Labour and FG to clash at meeting on bankruptcy changes
PUBLIC Expenditure Minister Brendan Howlin has insisted the Labour Party remains committed to reducing the maximum bankruptcy term as it emerged the proposal is being resisted by senior Fine Gael figures.
Mr Howlin said slashing the term from three years to one would bring the Irish bankruptcy system in line with the UK and the North .
"There is a view that why would some people be able to decant to the United Kingdom for a year and avail of more favourable bankruptcy terms," Mr Howlin said.
But he added that such a move, which is being spear-headed by Labour TD Willie Penrose, is just part of the overall mortgage relief package being thrashed out.
The suite of measures set to be revealed in the coming weeks will be discussed at the meeting of the Government's Economic Management Council (EMC) today, of which Mr Howlin is a member. Ways to deal with Irish Water customers who refuse to pay is also on the agenda.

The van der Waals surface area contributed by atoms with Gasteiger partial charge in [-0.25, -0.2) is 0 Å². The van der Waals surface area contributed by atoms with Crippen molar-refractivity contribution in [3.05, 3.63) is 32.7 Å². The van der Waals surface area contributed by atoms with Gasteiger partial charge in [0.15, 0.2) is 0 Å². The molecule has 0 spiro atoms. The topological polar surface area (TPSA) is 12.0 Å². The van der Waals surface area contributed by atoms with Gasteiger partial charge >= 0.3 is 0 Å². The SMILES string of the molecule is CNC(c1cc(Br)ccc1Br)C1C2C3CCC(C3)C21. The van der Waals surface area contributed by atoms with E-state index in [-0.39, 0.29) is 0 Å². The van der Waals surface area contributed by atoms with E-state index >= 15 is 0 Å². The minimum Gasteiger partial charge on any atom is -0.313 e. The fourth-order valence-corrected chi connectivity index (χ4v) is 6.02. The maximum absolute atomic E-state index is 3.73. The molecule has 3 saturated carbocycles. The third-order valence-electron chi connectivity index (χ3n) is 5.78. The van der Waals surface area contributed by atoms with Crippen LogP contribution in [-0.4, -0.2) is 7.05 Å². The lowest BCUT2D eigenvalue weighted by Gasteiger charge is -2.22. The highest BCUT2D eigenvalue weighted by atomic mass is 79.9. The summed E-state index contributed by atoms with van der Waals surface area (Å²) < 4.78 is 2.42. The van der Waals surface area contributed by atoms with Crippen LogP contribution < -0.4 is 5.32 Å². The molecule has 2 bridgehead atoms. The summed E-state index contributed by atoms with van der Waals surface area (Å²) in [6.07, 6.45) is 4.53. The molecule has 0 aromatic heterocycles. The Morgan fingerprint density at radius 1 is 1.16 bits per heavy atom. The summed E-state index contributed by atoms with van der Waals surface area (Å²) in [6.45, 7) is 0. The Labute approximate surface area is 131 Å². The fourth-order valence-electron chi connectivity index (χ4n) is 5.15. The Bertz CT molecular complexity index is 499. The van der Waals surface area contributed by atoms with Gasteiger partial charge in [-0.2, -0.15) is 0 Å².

It was revealed this week that tensions within the coalition have heightened over the bankruptcy proposal.
The Department of Finance is leading the opposition amid fears the move will result in an acceleration of repossessions. Fine Gael sources believe the move will have "little economic benefit".
Speaking on the issue yesterday, Transport Minister Paschal Donohoe said the Government's focus should be on reforming the personal insolvency proposals.
"I believe we should be concentrating our efforts in how we make sure that arrangements reached through the personal insolvency legislation, that more of those arrangements are reached, that more people have the opportunity to gain access to them," he said.
But several Labour TDs, have suggested that the changes to the bankruptcy law is a "red line issue" for the party.